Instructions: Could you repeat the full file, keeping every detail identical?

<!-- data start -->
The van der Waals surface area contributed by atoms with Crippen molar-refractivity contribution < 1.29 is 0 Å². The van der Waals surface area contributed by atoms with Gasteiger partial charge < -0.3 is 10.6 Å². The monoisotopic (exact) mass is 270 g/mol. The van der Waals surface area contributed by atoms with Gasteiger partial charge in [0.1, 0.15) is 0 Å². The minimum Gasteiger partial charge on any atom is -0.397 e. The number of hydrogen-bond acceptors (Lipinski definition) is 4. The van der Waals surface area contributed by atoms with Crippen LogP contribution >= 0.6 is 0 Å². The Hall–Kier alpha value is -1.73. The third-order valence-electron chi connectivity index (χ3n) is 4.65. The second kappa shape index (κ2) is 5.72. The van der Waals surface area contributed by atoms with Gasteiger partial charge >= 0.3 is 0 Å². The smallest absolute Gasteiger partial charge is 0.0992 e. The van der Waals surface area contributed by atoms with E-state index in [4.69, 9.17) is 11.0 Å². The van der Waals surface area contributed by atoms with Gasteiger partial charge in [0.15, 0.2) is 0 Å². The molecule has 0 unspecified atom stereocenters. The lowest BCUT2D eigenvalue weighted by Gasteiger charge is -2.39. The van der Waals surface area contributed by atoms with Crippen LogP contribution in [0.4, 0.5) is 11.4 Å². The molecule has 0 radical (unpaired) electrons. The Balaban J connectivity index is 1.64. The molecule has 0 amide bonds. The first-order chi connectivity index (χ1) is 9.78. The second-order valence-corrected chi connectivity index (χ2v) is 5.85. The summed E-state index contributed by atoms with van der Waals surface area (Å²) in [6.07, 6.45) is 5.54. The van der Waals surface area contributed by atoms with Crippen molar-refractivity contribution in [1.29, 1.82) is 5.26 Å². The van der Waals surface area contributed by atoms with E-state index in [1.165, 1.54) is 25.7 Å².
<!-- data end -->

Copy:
The van der Waals surface area contributed by atoms with Crippen molar-refractivity contribution < 1.29 is 0 Å². The van der Waals surface area contributed by atoms with Gasteiger partial charge < -0.3 is 10.6 Å². The monoisotopic (exact) mass is 270 g/mol. The van der Waals surface area contributed by atoms with Gasteiger partial charge in [0.1, 0.15) is 0 Å². The minimum Gasteiger partial charge on any atom is -0.397 e. The number of hydrogen-bond acceptors (Lipinski definition) is 4. The van der Waals surface area contributed by atoms with Crippen LogP contribution >= 0.6 is 0 Å². The Hall–Kier alpha value is -1.73. The third-order valence-electron chi connectivity index (χ3n) is 4.65. The second kappa shape index (κ2) is 5.72. The van der Waals surface area contributed by atoms with Gasteiger partial charge >= 0.3 is 0 Å². The smallest absolute Gasteiger partial charge is 0.0992 e. The van der Waals surface area contributed by atoms with E-state index in [4.69, 9.17) is 11.0 Å². The van der Waals surface area contributed by atoms with Gasteiger partial charge in [0.15, 0.2) is 0 Å². The molecule has 0 unspecified atom stereocenters. The lowest BCUT2D eigenvalue weighted by Gasteiger charge is -2.39. The van der Waals surface area contributed by atoms with Crippen LogP contribution in [0.4, 0.5) is 11.4 Å². The molecule has 0 radical (unpaired) electrons. The Balaban J connectivity index is 1.64. The molecule has 0 amide bonds. The first-order chi connectivity index (χ1) is 9.78. The second-order valence-corrected chi connectivity index (χ2v) is 5.85. The summed E-state index contributed by atoms with van der Waals surface area (Å²) in [6.07, 6.45) is 5.54. The van der Waals surface area contributed by atoms with Crippen molar-refractivity contribution in [1.29, 1.82) is 5.26 Å². The van der Waals surface area contributed by atoms with E-state index in [1.165, 1.54) is 25.7 Å².